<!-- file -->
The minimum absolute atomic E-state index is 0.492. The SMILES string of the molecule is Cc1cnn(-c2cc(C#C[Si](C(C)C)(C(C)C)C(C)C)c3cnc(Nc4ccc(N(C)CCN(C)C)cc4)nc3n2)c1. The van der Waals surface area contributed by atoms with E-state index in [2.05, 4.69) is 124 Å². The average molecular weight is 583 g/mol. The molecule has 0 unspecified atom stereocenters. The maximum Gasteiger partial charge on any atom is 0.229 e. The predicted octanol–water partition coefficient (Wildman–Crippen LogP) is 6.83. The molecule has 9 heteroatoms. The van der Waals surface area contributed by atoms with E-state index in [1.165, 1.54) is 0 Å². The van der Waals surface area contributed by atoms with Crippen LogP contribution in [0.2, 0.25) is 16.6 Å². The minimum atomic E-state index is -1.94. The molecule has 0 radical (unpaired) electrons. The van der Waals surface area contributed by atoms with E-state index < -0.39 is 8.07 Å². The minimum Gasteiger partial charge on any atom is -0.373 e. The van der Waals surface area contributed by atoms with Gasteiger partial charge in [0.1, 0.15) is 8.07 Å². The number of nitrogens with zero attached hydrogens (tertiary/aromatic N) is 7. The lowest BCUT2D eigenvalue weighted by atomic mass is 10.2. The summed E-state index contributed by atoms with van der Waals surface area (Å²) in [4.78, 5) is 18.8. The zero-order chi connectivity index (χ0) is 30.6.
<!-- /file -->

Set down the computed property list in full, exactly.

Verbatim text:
The minimum absolute atomic E-state index is 0.492. The SMILES string of the molecule is Cc1cnn(-c2cc(C#C[Si](C(C)C)(C(C)C)C(C)C)c3cnc(Nc4ccc(N(C)CCN(C)C)cc4)nc3n2)c1. The van der Waals surface area contributed by atoms with E-state index in [2.05, 4.69) is 124 Å². The average molecular weight is 583 g/mol. The molecule has 0 unspecified atom stereocenters. The maximum Gasteiger partial charge on any atom is 0.229 e. The predicted octanol–water partition coefficient (Wildman–Crippen LogP) is 6.83. The molecule has 9 heteroatoms. The van der Waals surface area contributed by atoms with E-state index in [1.165, 1.54) is 0 Å². The van der Waals surface area contributed by atoms with Crippen LogP contribution in [0.2, 0.25) is 16.6 Å². The minimum atomic E-state index is -1.94. The molecule has 0 radical (unpaired) electrons. The van der Waals surface area contributed by atoms with E-state index < -0.39 is 8.07 Å². The minimum Gasteiger partial charge on any atom is -0.373 e. The van der Waals surface area contributed by atoms with Gasteiger partial charge in [0.1, 0.15) is 8.07 Å². The number of nitrogens with zero attached hydrogens (tertiary/aromatic N) is 7. The lowest BCUT2D eigenvalue weighted by atomic mass is 10.2. The summed E-state index contributed by atoms with van der Waals surface area (Å²) in [4.78, 5) is 18.8. The zero-order chi connectivity index (χ0) is 30.6.